Race Across South Africa, part three
It always seems to be the fourth or fifth day of a long tour that the physical wear and tear really starts to set in. Even though our daylight plan in the Freedom Challenge ensured plenty of rest, and nutrition was good, twelve-plus hours of riding and wrestling with a bicycle every day takes it toll. For me, wrestling with the bike caused major strain. I'm well-adapted to turning pedals all day, but I failed miserably in upper body strength department. It's not a natural strength to begin with, and I admittedly did almost nothing to improve it before the Freedom Challenge, reasoning that running would be training enough for the hike-a-bikes. I was wrong. My shoulders and neck ached, and my arm muscles felt tingly and weak. My legs were a patchwork quilt of cuts and bruises, including a swollen and painful bruise over my right knee that formed after I partially flipped over the handlebars on a cattle trail the previous day. The Freedom Trail beats up bodies in ways I hadn't experienced before on a long tour, and I was feeling it. While the crew at Ongeluksnek cooked up our breakfast of dark porridge, eggs, and steam bread, I massaged my numb biceps.
"Vuvu Valley," she kept bringing it up. "If we are bumbling around in that valley after dark, we are screwed." Di went on to tell a story about a past year when she and her companions took on a tough portage late, and ended up spending the night huddled in a barn. "I was so cold I thought I was going to die," she said. "I really thought I was going to die."
I was carrying a robust emergency bivy sack and some firestarters, and although I felt confident in the survivability of my system, I wasn't thrilled about the prospect of putting it to use when nighttime temperatures were dropping well below freezing. Before the race, I confidently (and mistakenly) assumed that if nights went late we'd just keep moving, neglecting to realize how navigation can become impossible at night. Darkness was as good as a wall in some places. We might actually get stuck somewhere outside overnight. I hated that I hadn't just planned my system with an assumption that we'd sleep out, and brought a sleeping bag and thin pad. I probably would have been less anxious in the afternoons with a real sleeping system as insurance.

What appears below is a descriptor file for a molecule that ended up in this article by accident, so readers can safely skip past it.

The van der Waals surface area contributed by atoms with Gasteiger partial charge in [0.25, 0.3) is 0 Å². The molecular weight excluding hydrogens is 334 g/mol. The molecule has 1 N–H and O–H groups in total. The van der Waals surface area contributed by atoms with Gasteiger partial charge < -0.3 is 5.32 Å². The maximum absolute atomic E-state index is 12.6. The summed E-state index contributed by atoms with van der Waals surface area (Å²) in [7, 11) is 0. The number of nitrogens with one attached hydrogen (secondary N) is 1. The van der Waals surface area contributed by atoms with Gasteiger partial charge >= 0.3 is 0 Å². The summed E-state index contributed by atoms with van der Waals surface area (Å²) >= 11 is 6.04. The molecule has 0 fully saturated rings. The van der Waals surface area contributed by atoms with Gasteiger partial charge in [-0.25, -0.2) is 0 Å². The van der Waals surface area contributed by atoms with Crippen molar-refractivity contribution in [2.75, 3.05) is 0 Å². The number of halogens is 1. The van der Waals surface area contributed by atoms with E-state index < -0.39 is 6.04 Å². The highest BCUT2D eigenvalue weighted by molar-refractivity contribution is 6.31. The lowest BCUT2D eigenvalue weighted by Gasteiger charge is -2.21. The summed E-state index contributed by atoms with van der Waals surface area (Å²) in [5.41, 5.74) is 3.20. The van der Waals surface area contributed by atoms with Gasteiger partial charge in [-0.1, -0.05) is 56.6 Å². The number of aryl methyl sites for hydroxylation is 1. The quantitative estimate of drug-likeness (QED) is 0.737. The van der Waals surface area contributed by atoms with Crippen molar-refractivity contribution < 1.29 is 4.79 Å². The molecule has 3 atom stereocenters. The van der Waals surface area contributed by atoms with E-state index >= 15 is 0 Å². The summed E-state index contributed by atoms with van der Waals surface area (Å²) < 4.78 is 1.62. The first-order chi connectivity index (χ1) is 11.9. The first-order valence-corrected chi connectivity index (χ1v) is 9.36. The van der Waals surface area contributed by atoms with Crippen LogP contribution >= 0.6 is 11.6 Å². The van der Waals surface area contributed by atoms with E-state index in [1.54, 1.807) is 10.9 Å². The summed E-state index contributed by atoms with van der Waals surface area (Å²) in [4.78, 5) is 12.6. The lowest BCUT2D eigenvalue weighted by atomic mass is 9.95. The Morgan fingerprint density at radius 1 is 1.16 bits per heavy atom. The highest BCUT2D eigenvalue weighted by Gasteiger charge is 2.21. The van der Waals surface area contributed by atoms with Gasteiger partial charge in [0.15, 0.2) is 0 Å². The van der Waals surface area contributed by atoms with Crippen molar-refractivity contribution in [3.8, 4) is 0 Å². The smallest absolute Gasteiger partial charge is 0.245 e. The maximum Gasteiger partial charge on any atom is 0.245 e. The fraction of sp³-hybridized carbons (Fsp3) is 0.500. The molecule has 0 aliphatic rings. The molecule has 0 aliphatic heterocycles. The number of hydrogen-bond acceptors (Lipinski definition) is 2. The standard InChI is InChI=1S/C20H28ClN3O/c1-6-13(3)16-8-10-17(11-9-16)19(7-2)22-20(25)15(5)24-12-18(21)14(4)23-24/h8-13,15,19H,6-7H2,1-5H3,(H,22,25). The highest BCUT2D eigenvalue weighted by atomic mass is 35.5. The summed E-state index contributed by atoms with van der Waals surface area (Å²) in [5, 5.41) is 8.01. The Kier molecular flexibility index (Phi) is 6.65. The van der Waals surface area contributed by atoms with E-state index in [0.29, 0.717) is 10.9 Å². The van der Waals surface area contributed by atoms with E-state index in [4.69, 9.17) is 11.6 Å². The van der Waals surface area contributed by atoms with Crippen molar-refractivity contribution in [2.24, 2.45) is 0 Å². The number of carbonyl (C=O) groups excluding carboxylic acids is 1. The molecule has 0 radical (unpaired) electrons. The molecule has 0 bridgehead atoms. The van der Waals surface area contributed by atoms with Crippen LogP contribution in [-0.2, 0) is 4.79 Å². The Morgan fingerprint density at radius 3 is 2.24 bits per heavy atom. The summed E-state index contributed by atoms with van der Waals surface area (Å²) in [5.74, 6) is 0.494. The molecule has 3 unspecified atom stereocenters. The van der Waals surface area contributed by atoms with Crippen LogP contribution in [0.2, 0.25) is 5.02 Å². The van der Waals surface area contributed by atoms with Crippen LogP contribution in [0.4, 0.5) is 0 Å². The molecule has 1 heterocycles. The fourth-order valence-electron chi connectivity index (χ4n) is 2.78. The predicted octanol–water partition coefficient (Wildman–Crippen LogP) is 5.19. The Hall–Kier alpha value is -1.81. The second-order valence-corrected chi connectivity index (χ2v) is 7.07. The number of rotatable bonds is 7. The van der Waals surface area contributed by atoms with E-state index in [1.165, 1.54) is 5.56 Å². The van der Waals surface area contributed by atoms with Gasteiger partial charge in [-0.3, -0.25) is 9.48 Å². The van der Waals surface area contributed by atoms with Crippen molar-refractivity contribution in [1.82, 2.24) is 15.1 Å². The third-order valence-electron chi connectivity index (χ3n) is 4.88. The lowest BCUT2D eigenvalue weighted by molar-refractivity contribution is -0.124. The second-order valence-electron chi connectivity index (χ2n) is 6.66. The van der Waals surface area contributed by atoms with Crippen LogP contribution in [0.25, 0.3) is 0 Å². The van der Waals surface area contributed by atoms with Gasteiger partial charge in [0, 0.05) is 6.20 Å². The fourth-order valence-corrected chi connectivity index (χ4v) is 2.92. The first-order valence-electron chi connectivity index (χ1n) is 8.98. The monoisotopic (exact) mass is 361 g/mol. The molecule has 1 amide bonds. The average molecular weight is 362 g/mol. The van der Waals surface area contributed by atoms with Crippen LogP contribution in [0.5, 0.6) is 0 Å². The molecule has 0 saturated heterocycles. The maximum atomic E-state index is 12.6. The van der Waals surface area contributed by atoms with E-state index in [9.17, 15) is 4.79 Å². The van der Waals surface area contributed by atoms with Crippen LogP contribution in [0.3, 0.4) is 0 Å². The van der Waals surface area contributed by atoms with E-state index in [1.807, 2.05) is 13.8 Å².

Also leaving Ongeluksnek were two Race to Rhodes riders who started one day later, Bruce and Ryan. They disappeared into the first gorge before us, and were already picking their way up the other side as we arrived at the edge of a cliff. "Now we must look for the wagon trail," Steve announced. He located a tumble of table-sized boulders, only slightly less vertical than the cliffs, and started down. "How did people ever get wagons down this?" I pondered out loud.
Toward the top, something snapped. I became extremely dizzy, and the whole valley swirled around as I weakly gripped my bike against the rock face. The cliffs weren't too exposed, but a slip would have resulted in a fall of ten feet or more, and I could see those drops rushing toward me as I teetered on a ledge. It was only fifty or so more feet to the top; I was almost there. And yet, when I turned around to try to lift my bike, the dizziness became more pronounced. I gazed up helplessly at the group waiting at the top. My struggle must have become blatantly apparent, because one of the Rhodes riders (I think it was Bruce, although I apologize that I don't remember exactly) scrambled back down and grabbed my bike, carrying it the rest of the way up. I followed behind him, still teetering as my legs folded underneath me and I balanced on my rubbery arms like an intoxicated ape. I felt both incredibly grateful and ashamed. At the top, I drunkenly stumbled toward Liehann — unable to even hold a straight line on solid ground. He ran toward me with a packet of Hammer Gel.
"I thought you were going to fall of the edge," he said.
"I thought so too," I stammered, and took the gel. Both of my hands were shaking violently as I struggled to open the packet. "I've never had a bonk like this. Never like this."
The last remnants of dusk filled the sky as the group pedaled into the village of Vuvu in full celebration mode.
"Vuvu in the light! We made it to Vuvu in the light! Can you believe it?" Di exclaimed.
My head was foggy and I felt ashamed. Defeated. My empty legs spun the pedals and I slumped over my handlebars, completely spent. Physically, this time. And mentally, too.
"I'm not strong enough for this," I fretted to myself. "I'm just not strong enough."
But this was not the time to give in to despair. I had to turn my mental game around and fast, because tomorrow, we would climb Lehana's Pass.